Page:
Click Start and enter “settings” to access the Settings app in the search bar. From the right pane, choose Ease of Access and then scroll down to the Keyboard section. Look for the Use Filter Keys option under keyboard. You may find a toggle button underneath this menu. Quit the Settings app and turn it off if it’s on.
Reconfigure Your Keyboard’s Preferences
You may reduce input latency by tweaking the keyboard’s settings. To begin, use Win + R, type “control keyboard,” and then press Enter on your keyboard to accept it. The repeat delay and repeat rate may be adjusted in the keyboard settings box that opens up as a result of pressing this key.
Pressing and holding a key for a certain amount of time will initiate the repeated output of that key. You may change the repetition rate of this output by adjusting the Repeat rate. The input lag may be eliminated by reducing the Repeat delay and increasing the Repeat rate.
Troubleshooting Your Mouse
Replace the batteries in the wireless mouse if necessary. If you’re using a wired mouse, make sure it’s unplugged and then replunged. If it doesn’t work, try a different port on your computer or a new mouse. If your mouse stops operating correctly after disconnecting it, try restarting the driver and plugging it back in again.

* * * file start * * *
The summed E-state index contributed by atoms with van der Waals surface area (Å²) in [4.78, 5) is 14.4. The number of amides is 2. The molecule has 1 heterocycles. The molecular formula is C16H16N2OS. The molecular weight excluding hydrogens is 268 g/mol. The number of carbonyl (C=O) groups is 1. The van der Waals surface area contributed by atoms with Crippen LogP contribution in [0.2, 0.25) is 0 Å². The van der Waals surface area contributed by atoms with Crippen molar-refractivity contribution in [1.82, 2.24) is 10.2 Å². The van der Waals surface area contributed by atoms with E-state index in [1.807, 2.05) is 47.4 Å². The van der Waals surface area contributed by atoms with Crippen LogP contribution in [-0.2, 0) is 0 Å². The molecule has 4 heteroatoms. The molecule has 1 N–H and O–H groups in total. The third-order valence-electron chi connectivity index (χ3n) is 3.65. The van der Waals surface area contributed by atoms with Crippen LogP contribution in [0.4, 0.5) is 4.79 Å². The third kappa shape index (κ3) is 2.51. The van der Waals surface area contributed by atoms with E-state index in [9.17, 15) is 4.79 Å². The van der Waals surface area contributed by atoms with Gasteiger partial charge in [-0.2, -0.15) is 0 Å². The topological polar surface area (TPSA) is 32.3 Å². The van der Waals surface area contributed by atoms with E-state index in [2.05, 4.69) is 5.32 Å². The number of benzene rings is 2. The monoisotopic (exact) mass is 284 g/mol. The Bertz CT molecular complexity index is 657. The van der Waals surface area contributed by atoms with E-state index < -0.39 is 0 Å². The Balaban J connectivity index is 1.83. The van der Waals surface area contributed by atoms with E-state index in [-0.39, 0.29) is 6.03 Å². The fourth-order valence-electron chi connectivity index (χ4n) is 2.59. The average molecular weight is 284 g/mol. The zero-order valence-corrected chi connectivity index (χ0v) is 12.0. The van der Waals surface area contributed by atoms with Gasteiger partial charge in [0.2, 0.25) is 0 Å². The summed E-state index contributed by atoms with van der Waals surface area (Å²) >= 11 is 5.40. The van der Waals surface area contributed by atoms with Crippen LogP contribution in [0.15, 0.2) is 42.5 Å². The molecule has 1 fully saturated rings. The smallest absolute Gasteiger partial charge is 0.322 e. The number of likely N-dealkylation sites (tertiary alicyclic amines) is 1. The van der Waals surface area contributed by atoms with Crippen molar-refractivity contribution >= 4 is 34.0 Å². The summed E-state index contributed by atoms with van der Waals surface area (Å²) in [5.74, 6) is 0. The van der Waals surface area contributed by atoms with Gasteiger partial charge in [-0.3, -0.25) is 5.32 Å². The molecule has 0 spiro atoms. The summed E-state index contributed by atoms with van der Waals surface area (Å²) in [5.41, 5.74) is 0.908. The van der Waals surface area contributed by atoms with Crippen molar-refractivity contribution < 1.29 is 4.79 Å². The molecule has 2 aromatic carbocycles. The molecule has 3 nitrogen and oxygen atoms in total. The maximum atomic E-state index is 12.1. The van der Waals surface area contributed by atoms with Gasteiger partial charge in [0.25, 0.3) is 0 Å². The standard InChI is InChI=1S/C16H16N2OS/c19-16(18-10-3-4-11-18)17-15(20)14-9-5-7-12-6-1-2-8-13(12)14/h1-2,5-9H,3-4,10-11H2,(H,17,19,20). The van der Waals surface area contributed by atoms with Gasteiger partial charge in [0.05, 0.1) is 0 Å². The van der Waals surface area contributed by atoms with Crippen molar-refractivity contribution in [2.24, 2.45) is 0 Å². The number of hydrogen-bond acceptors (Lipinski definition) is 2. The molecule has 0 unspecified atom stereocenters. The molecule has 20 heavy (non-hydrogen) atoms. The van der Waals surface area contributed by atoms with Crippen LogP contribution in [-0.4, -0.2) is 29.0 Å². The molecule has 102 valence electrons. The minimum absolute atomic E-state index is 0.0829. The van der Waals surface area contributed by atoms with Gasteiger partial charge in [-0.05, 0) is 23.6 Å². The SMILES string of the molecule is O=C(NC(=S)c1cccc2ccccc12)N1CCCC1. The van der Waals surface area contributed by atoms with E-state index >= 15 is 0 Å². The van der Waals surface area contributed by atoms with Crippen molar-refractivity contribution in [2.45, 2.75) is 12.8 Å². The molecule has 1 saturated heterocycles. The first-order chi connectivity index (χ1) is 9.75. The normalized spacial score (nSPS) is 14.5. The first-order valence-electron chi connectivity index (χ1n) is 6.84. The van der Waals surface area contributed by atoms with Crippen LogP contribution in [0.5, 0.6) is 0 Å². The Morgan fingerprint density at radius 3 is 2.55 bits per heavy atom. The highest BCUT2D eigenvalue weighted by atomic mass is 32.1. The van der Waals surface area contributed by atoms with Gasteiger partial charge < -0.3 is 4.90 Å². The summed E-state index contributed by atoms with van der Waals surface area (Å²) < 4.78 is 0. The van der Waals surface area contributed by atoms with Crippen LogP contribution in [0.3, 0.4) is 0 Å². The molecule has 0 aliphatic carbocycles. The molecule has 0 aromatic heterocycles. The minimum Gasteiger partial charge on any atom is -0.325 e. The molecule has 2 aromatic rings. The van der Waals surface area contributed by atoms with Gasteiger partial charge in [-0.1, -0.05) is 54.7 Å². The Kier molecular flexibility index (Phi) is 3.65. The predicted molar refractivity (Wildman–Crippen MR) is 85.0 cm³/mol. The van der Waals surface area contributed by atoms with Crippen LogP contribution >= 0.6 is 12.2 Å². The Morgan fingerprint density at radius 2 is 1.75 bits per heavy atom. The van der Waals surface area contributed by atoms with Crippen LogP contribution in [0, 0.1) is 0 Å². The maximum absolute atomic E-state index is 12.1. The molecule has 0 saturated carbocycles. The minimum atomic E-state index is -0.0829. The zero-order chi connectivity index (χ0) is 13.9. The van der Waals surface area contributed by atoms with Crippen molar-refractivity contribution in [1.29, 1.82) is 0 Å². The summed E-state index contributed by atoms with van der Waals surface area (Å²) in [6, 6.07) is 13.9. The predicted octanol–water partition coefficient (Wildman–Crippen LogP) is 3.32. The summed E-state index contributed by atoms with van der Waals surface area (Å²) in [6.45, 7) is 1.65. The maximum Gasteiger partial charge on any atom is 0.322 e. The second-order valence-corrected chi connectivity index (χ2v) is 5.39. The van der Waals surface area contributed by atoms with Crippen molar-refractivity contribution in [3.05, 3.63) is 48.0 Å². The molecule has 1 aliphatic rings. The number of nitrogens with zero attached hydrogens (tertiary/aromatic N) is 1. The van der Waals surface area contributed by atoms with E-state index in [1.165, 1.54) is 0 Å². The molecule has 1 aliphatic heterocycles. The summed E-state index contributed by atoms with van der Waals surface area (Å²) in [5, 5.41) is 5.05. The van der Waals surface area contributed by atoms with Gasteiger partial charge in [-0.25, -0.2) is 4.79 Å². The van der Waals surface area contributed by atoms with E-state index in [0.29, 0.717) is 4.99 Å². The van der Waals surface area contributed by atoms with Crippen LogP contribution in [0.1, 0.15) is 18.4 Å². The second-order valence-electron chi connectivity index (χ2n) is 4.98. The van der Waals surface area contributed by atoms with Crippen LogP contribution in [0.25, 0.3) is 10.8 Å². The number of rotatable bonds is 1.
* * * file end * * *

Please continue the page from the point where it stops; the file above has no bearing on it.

Clean The Mouse Condition
Make sure your wireless mouse is sparkling clean. If the mouse lag occurs in spurts or is sporadic, there may be dirt on the IR sensor below your mouse.
If the mouse scrolls slowly, it’s likely that the scroll wheel is dirty. The first step in addressing strange mouse scrolling behavior is cleaning your mouse.
Check The Mouse Settings
Verify the sensitivity and speed of your mouse. When a recent Windows Update restores your mouse settings to default, be cautious. If you’re used to using custom settings, switching back to the defaults may cause your mouse to lag.
Touchpad latency and mouse acceleration are two more possible causes of unpredictable mouse pointer movements. Turning off mouse acceleration and changing touchpad delay to “No delay” can solve this problem quickly.
6. Final Words
With a wireless keyboard and mouse, I haven’t seen any input latency in years. However, in terms of consensus on the internet, most people agree that there is input lag when using a wireless keyboard or mouse. However, there are several approaches to solve the issues about input lag of mouse and keyboards.
Espen is the Director of ProPairing and has written extensively about Bluetooth devices for years. He is a consumer product expert and has personally tested Bluetooth devices for the last decade.